A monolith, set upon a backdrop that can only be found in the foothills of the San Joaquin: Justin Chenoweth’s 4×4 E-150 is, at mini,um, an imposing force on the trail. It towers above seemingly every vehicle on the dirt at nearly 9 feet (3m) tall; its shadow stretching for miles at dusk. At its widest, the van spans just two inches shy of a Hummer H1, pushing tight trails and obtrusive brush to their limits thanks to its Super Duty running gear and 35″ BFGs.
It’s undeniable that some of the wildest racing cars ever produced are a product of the ’90s. The McLaren F1, the Mercedes CLK GRT, the Porshe 911 GT1, and the Venturi 600LM, to name a few. Thanks to the depths of the internet, we’re able to enjoy them in their prime once again, 23 years later. Round five of the FIA GT Championship took place at the incredible Spa Francorchamps circuit, and has been immortalized in low resolution… but it’s worth a watch in any case.
Rob Dern’s infatuation with Mercedes’s C126 platform began early: through movies and pop culture, the 560 SEC rose quickly to prominence as an end-all in automotive prowess through the ’80s and ’90s. Gangsters and rockstars alike turned to the massive coupe as a catchall for performance and poise, and understandably, Rob’s attention was fixed on the coupe for years and years to come.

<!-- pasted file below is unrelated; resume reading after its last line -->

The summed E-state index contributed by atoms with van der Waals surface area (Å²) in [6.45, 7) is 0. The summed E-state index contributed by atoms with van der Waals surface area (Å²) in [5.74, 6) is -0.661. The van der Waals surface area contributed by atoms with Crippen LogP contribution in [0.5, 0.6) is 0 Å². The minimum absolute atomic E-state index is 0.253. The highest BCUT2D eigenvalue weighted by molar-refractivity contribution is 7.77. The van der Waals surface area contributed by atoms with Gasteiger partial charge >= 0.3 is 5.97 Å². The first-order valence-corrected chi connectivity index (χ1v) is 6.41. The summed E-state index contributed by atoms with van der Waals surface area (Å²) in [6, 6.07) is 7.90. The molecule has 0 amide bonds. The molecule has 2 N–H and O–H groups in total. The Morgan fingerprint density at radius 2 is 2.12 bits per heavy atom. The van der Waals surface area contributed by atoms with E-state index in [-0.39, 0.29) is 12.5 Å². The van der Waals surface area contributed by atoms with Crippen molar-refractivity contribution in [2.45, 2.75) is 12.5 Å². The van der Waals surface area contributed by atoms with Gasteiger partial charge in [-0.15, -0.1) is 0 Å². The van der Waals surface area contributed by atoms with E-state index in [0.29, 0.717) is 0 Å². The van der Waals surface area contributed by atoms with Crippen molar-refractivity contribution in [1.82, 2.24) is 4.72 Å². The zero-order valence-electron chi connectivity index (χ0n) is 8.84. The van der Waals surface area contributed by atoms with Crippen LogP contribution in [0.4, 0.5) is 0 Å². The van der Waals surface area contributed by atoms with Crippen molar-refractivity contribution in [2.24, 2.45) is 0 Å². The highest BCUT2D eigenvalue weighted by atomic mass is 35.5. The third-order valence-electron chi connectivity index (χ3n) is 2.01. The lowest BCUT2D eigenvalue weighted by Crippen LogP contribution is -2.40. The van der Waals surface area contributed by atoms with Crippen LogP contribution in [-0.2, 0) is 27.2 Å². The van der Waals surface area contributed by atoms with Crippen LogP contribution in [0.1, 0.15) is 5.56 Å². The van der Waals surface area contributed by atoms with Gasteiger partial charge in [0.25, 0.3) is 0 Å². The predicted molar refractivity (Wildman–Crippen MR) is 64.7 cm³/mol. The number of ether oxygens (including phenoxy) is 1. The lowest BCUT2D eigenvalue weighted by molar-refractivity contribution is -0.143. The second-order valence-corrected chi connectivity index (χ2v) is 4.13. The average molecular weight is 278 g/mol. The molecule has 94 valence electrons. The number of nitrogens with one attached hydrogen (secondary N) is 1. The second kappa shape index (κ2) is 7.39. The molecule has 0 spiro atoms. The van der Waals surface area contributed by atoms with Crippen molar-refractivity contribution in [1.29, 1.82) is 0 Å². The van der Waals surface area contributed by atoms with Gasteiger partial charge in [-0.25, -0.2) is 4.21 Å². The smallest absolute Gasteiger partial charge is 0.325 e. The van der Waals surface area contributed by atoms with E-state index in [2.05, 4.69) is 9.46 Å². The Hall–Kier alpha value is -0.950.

Imagine you’re standing in front of a potential purchase: a 30, 40, or 50 year old car you’ve dreamt of owning for quite some time. You open the driver’s door, which makes an audible ping as the door latch releases, and the hinge itself faintly groans as it opens. You climb in, met with the muted and muffled squawking of the seat springs compressing beneath you.
Impressively, it’s been six years since we got together with Magnus Walker to photograph his now-iconic “277,” the 911 with which he has built his name upon. Today, we’re hitting the archives for this month’s Desktop Wallpaper. If you’d like to see more, be sure to click here for the full feature: “Some Cars Go, and Others Stay – Magnus Walker’s 1971 Porsche 911 “277”.